Interview: Directors of ‘The Dream’






The Dream is an up and coming theatrical experience produced by Eleanor Davies that aims to give a refreshing perspective with Punchdrunk influences, allowing one to be immersed into a world of electro-swing, dance, film art and exquisite performance. This production centers around the modern re-imagining of A Midsummer’s Night Dream set in Cellar Door. Audiences will be given the chance to roam around Club Athens’ with a drink in hand as they explore into the world of unknown as things aren’t always as they seem.

Not too long ago, we received the privilege to interview directors Sophie Dumount and Alex Palmer, to understand the thoughts they have behind this ambitious production.

Why did you pick Midsummer’s to do a re-imagining of?

We picked A Midsummer Night’s Dream because it is one of our favorite Shakespearean texts. We knew we wanted something immersive and the text lends itself so well to the ideas of dreams and fantasies, and the confusion of love – helped by the intoxication of the nightclub setting. We were fascinated with how the Shakespearean text translates to the modern day and we thought about what ‘the forest’ would transform to in our society. The nightclub setting lends itself perfectly to the confusion and dream-like quality that we were looking for. We both love the fact that we have been able to put our own stamp on the play, so that even if you are familiar with it, it will seem strangely different.

So what inspiration did you draw on in the creation of The Dream?

We have always been influenced and excited by the work of Punchdrunk, an immersive theatre company currently working in London and New York.

[Alex] Last summer, I was fortunate to gain an internship for the company working closely with the directors and production team on their show ‘The Drowned Man: A Hollywood Fable’. I learnt a completely new way of working, and this can be seen in this production.

What is the most significant difference between this adaptation and the original production?

We have gotten rid of the stage! The whole of Cellar Door and the Revelry will be used from the toilets to the bar. Our actors have nowhere to hide, as all the action will be happening within and around the audience; many of the scenes will be played out within touching distance of the audience. For those watching, it will feel like a night out with a difference – like they are caught up in the happenings of the night.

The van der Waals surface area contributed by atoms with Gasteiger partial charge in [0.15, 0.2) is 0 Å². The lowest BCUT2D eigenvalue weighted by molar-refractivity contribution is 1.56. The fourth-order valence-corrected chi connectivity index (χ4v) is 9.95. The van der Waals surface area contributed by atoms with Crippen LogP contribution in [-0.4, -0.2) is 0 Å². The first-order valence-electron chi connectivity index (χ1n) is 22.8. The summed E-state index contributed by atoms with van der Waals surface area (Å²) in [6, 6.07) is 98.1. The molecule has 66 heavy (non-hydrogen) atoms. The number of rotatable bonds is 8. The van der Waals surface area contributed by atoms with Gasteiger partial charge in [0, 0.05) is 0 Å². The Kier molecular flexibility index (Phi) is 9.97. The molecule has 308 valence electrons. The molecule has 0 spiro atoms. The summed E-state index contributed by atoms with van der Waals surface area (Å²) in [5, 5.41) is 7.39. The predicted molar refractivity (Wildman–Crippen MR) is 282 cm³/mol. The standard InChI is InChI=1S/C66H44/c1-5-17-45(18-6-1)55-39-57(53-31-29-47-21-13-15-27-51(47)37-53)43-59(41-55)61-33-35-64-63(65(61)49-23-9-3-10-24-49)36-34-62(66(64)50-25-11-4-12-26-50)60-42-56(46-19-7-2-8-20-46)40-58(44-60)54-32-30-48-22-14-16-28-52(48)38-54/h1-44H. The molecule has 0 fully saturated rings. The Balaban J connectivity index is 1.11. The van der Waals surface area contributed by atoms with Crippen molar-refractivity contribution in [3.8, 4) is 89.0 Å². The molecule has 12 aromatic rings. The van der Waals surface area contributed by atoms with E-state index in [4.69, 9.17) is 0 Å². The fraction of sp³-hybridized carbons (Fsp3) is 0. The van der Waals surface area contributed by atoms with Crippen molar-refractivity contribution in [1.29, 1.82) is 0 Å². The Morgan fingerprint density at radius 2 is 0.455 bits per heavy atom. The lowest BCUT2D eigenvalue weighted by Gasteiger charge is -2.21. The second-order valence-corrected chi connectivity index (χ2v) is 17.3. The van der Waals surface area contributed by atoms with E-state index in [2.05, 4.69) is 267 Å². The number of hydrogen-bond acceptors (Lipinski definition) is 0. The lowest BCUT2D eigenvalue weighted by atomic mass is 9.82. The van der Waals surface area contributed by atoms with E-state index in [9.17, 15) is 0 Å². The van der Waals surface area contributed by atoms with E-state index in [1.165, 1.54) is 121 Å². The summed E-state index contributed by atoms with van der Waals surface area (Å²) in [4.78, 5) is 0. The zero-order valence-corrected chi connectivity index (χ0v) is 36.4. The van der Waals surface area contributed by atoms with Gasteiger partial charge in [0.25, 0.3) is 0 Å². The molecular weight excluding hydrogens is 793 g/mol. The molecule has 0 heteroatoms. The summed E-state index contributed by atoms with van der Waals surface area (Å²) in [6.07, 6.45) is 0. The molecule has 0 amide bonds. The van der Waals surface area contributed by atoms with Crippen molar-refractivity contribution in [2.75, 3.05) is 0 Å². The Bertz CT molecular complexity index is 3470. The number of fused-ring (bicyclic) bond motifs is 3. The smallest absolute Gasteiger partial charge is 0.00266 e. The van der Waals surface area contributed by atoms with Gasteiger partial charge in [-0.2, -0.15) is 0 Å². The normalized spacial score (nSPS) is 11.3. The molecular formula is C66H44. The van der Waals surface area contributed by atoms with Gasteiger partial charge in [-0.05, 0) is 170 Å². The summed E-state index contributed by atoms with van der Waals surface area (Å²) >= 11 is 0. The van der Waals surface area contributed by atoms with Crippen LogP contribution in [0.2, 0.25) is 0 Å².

That sounds exciting! So tell us more about the cast – were you looking out for anything in particular?

Another aspect to this performance is its attention to mirroring. In the text the lovers are mirrored, Puck and Quince are multi-rolled and the Kings and Queens are mirrored, so in the casting, aside from acting talent, we were looking aesthetically-wise for actors who would enhance this sense of doubling.

How much experience have you had with regards to directing?

[Alex] I have just finished directing a one-on-one performance of T.S.Eliot’s The Wasteland which saw my audience led through Exeter using a mobile phone and ending up in a house where in each room there was a different experience, from playing chess with a woman in all play, to a confessional speech by someone through a mirror. The Dream certainly has a lot of the qualities of this performance.

[Sophie] Apart from devising theatre pieces in a group setting, this is my first experience of directing and I am loving the challenge! As an English student it is an absolute pleasure to adapt and physicalize such an iconic text and we could not have a better cast to do the job! It’s fantastic to work with such a passionate group and collaboratively to revitalize and create a new backstory for each character.

What were some of the challenges you faced as regards to the script?

Well, because of the nature of the show, it is two and a half hours long. Therefore, every character needs that amount of time for their story. So for someone like Titania or Theseus who don’t feature a lot in the original play of A Midsummer Night’s Dream, we have had to create a backstory and further scenes. So the hardest part for us as directors has been the scenes that Shakespeare doesn’t give us, but we think that makes the show very interesting for an audience, particularly if you know the play well.

Could you relate to the characters in the play?

[Sophie] Initially no, however I think it is our aim as directors to make each character applicable to the emotions and social situations of today. This modernization of the characters’ journey and surrounds is what makes an interpretation of a classic intriguing. Out of all the characters in our version I think Peter Quince is perhaps the most endearing as an omnipotent narrator of the unraveling events of the night.

What have rehearsals been like and how has it been directing them?

Hectic, as you can imagine. Not only have we had to create these other stories for the characters that don’t feature as much, we have had to allow for each actor’s own interpretation of Bottom or Lysander, for example. We are working harder than ever now to ensure a stellar performance!

Tell us something that you would like your audience to keep in mind when they attend the play

Go your own way! If you come in a group, we strongly advise you to break off and explore the spaces on your own. All of the scenes happen simultaneously and you can’t see all of them, some of the scenes are for one audience per night! So don’t be bogged down in the group you have come with, make your own story. Luck favours the brave!


Featuring Dance, Circus, Big Band and Art Society, performances commences on the 12th of February 2014, tickets are on sale now.

Photos by: Katherine Stevens

words by Beverly Wee and Nichola Koh


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